Profile: Abhisit Vejjajiva

Leader of Thailand's Democrat party named country's third prime minister in four months.

    Critics say Abhisit has received help from the military and the anti-Thaksin PAD protest group [AFP]

    In nearly three years as opposition leader, Abhisit's excursions outside Bangkok or the Democrat heartlands of the south were rare and almost always met with hostility, sometimes even in the form of flying rotten vegetables.

    Criticism

    Abhisit says he wants clean government and he denounced the 2006 coup against Thaksin, but critics say he is an opportunist who has received help from the military and the anti-Thaksin People's Alliance for Democracy (PAD).

    He failed to condemn the PAD, even when the demonstrators occupied Bangkok's two airports late last month, and it was his party's decision to boycott a snap election in 2006 that precipitated the constitutional crisis that eventually led to the coup against Thaksin.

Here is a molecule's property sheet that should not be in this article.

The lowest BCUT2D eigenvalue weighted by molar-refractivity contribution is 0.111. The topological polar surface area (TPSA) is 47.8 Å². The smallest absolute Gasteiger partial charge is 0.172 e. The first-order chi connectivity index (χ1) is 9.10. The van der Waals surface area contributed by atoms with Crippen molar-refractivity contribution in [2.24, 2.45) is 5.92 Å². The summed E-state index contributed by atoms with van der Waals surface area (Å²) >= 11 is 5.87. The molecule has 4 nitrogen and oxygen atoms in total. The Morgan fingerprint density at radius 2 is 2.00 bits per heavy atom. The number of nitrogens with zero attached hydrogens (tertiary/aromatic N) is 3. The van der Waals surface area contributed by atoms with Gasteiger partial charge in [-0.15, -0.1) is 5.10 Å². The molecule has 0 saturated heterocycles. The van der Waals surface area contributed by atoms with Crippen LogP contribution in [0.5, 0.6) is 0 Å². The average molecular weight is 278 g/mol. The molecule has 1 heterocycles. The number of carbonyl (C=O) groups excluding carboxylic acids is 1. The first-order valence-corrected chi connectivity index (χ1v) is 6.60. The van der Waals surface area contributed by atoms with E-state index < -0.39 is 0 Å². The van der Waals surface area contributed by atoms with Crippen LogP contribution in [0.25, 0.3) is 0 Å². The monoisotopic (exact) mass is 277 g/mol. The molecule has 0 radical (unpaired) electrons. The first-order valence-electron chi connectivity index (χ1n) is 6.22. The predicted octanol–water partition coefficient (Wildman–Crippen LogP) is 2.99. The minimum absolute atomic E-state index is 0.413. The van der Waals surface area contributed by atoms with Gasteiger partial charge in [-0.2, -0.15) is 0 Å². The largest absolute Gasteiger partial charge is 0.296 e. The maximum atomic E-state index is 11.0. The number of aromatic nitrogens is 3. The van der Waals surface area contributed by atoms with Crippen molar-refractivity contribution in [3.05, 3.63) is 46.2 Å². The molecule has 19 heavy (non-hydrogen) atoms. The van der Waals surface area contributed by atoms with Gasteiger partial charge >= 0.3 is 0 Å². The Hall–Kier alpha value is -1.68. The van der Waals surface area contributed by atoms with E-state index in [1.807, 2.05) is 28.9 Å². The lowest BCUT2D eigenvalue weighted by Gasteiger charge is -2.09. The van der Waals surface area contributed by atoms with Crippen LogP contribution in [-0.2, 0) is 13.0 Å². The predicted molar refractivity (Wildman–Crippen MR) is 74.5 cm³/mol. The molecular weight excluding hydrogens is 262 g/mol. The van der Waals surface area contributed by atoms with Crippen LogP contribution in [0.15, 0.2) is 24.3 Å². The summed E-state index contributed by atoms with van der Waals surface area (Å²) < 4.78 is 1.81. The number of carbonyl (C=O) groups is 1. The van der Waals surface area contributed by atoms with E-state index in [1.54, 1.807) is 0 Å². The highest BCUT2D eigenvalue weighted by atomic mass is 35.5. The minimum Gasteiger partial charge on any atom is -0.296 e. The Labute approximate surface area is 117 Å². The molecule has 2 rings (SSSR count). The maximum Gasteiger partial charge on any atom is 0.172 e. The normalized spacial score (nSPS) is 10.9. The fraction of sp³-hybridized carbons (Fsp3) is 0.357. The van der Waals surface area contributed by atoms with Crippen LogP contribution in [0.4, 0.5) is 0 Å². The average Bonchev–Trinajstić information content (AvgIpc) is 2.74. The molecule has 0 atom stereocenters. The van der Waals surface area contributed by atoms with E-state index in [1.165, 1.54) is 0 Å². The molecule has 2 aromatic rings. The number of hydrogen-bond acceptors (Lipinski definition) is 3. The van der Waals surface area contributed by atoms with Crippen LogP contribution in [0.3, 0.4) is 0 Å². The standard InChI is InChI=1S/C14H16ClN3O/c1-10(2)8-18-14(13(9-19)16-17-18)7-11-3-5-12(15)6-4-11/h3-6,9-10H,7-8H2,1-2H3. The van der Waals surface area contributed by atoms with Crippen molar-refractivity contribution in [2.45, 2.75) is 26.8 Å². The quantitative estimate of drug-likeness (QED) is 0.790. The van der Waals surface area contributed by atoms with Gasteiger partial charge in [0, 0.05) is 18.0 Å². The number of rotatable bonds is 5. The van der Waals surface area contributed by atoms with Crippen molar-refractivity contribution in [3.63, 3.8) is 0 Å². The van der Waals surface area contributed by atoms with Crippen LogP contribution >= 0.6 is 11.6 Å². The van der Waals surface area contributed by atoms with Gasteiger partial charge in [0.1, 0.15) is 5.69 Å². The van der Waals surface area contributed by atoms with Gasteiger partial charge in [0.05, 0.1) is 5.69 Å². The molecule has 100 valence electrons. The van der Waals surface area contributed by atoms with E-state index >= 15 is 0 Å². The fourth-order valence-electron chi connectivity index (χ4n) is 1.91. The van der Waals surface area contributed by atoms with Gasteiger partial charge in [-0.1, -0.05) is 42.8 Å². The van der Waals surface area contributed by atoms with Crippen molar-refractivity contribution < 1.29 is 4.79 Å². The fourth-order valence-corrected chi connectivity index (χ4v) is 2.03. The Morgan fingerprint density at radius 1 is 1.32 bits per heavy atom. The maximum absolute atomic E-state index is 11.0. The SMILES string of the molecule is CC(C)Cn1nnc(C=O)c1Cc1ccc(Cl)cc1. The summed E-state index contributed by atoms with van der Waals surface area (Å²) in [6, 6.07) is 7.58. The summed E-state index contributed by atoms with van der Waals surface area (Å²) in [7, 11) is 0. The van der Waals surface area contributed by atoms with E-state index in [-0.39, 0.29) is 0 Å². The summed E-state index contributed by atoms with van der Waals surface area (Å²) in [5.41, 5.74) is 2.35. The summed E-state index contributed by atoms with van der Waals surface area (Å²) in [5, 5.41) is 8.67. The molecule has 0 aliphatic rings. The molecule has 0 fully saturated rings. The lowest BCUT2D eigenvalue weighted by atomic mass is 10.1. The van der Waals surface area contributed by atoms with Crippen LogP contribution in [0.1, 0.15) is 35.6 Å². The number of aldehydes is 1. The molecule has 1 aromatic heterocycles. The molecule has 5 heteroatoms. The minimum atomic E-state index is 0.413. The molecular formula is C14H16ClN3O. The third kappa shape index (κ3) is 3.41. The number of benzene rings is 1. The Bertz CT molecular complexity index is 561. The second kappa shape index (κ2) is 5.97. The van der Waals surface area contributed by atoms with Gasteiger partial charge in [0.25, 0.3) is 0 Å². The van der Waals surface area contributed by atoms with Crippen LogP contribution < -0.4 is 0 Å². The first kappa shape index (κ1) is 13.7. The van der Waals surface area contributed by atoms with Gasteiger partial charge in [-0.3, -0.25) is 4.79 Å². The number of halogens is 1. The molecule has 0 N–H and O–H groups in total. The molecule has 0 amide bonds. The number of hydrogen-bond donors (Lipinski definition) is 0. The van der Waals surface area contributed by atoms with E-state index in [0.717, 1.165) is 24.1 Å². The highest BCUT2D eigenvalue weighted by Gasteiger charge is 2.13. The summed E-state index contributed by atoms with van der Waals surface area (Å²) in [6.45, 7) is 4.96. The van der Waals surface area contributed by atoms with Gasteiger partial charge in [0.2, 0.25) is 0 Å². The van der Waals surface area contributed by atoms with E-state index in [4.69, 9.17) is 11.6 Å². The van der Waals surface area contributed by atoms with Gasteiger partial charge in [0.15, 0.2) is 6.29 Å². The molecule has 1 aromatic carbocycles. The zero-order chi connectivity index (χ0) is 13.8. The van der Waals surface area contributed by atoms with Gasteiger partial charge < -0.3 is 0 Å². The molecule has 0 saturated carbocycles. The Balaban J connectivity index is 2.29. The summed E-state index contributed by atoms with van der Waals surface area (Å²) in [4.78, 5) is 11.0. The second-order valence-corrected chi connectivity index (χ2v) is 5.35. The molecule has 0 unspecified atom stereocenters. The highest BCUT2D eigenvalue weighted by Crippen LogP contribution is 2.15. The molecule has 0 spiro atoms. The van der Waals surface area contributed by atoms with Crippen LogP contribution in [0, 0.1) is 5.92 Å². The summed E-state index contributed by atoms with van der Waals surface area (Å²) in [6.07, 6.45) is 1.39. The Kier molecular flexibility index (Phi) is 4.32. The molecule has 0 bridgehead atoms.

His policies borrow heavily from Thaksin, in particular the commitment to continue the universal public healthcare scheme and cheap rural loans introduced during Thaksin's five years in office.

    Abhisit has also vowed to push for more overseas free trade deals but at the same time reverse Thaksin's partial privatisation of some state firms.

    SOURCE: Agencies


    YOU MIGHT ALSO LIKE

    Interactive: How does your country vote at the UN?

    Interactive: How does your country vote at the UN?

    Explore how your country voted on global issues since 1946, as the world gears up for the 74th UN General Assembly.

    'We were forced out by the government soldiers'

    'We were forced out by the government soldiers'

    We dialled more than 35,000 random phone numbers to paint an accurate picture of displacement across South Sudan.

    Interactive: Plundering Cambodia's forests

    Interactive: Plundering Cambodia's forests

    Meet the man on a mission to take down Cambodia's timber tycoons and expose a rampant illegal cross-border trade.